13. Chapter 10: Design Issues Radio Buttons and Checkboxes Although radio buttons and checkboxes take up more room than select boxes, they tend to be easier for visitors to use because users can see all the options at once (as long as the list of options is not too long, such as a list of all the countries in the world, in which case you might use a drop down select box instead). If there are only three or four options, and the user is allowed to pick only one, then radio buttons are usually a better choice than select boxes because all are visible. An exception to this rule would be if the design contained several select boxes (in which case the consistency of design is more important). If there are only three or four options, and the user is allowed to pick several, then the use of checkboxes for multiple selections is usually better than a multiple select box no matter how much space they take — not only because checkboxes are more common, but also because if you use a multiple select box you should generally tell the user that they can select multiple items and how to go about this. Checkboxes are also ideal if users have to indicate that they agree to or have read something, such as terms and conditions. It’s important to use a checkbox in these cases rather than a radio button. When you have selected a radio button you can change your choice to a different radio button, but there is no way to deselect all the radio buttons in a group (whereas you can click on the same checkbox to clear it). You should never use a programming language (such as JavaScript) to change the intention of radio buttons or checkboxes. In other words, you should never make checkboxes mutually exclusive (as radio buttons are), and you should not allow a user to select more than one radio button from a group because this will confuse users who expect radio buttons and checkboxes to follow their normal default behavior. Also, be careful not to repeatedly mix radio buttons and checkboxes in the same form or you will confuse users. Radio buttons and checkboxes also allow you to provide more information to the user than a select box. A radio button or checkbox can have a long description next to it, whereas if you use a long description in a select box the whole box grows wider. You can see an example of a long drop-down (which goes off the screen) and a set of radio buttons in Figure 10-10 (ch10_eg09.html). If your radio buttons represent an optional question, you should not automatically select one item by default. You cannot deselect all radio buttons by clicking them again as you can checkboxes; you can make only a different choice. It is also often helpful to give users an “other” option if they might not choose one of the options you have given. Figure 10-10 383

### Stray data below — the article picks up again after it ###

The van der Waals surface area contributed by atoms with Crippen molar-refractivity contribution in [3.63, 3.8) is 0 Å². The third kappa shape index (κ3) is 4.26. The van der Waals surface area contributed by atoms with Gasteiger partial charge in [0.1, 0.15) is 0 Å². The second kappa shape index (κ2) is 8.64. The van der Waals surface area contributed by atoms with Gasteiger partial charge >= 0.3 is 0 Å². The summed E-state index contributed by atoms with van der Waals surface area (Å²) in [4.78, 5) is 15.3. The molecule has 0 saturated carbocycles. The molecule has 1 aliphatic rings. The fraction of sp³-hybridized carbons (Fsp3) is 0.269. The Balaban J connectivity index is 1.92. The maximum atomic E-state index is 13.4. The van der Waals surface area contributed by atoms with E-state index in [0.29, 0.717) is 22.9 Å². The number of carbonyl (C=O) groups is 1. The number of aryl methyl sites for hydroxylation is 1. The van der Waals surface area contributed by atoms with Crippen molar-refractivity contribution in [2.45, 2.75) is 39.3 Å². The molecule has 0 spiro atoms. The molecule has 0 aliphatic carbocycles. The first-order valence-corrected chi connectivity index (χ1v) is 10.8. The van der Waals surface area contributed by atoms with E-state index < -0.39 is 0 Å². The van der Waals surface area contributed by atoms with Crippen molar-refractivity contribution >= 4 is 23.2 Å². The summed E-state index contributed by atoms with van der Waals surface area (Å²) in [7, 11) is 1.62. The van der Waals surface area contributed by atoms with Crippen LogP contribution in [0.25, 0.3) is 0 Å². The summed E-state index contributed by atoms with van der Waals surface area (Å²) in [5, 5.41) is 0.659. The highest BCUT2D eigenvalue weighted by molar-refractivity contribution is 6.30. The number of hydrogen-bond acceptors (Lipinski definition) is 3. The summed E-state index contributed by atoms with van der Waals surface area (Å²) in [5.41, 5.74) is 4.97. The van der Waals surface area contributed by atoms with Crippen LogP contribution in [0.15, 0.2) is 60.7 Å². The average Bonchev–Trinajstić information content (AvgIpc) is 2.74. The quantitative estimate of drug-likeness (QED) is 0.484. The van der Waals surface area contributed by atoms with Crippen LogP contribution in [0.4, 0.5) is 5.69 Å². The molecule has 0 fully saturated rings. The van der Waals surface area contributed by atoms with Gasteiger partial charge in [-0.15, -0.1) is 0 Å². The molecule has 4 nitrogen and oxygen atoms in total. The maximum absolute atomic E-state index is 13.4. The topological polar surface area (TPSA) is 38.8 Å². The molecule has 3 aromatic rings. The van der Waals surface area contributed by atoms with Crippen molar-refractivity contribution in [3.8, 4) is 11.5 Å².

14. Chapter 10: Design Issues Select Boxes Select boxes, also known as drop-down list boxes, save space on the screen, especially when there are lots of options, although as Figure 10-10 showed they do not look very good with long descriptions for each option. Indeed, the width of a select box is the width of the widest option in it. You should remember when providing a select box to include options for all users. For example, if you use a drop-down for U.S. states and you have visitors from outside the U.S., you should have at least one option for those who do not live in a U.S. state, even if the option is just “Outside U.S.” The order of items in a select box should reflect users’ experience; for example, if you use month names, put them in chronological order, whereas if you use states or countries, alphabetical lists are easier to use. If one (or a few options) within a long list are more popular or more likely to be chosen than other options, then you should put these at the top of the select box so that the user comes to them first. Text Boxes Text boxes tend to be the most natural way for users to offer the majority of information. Generally speak- ing, text areas should be large enough for users to enter what they want without having scrollbars appear- ing (unless they are very long, such as the body of an e-mail or an article for a web site). Be aware that users often take the size of the text box to be an indication of the length of text that they should provide. This can be especially helpful for things such as dates, as you can see in Figure 10-11, where you want the user to enter four digits for a year. Figure 10-11 Grouping Controls Once you’ve decided what form controls you’re going to use, you can start to put them on the page. As I already mentioned, these should be grouped together into related items of information — and these groups should reflect the users’ understanding of the topic. You can group form elements in the following ways: ❑ Fieldsets ❑ Labels ❑ Splitting the form into several pages You can also use padding and shading as you saw in the first section of this chapter, which covered white space. 384
  15. Chapter 10: Design Issues Using Elements You already learned about the element in Chapter 5. It allows you to group sections of a form between the opening and closing tags. The form can also carry a element to indicate a caption for the box. For example, here is a form for a user to enter their login details (ch10_eg11.html): Login User name: Password: Confirm password: Fieldsets were introduced in IE4 and Netscape 6. Older browsers just ignore the and buttons if they do not understand them, so you can safely add these elements to all forms. You can see what this example looks like in Figure 10-12. Figure 10-12 You may also choose to use an alternative to fieldsets to group together parts of a form, such as line breaks, background colors, or a table with associated style rules, but fieldsets have specifically been introduced for grouping form elements, and you can associate styles with the element, as was done in this example (ch10_eg11.css): fieldset { width:250px; padding:10px; font-size:12px; text-align:right;} Note here how the width property has been set in the style sheet. This is particularly helpful to add to elements because they will otherwise stretch to the width of the browser window (or con- taining element). 385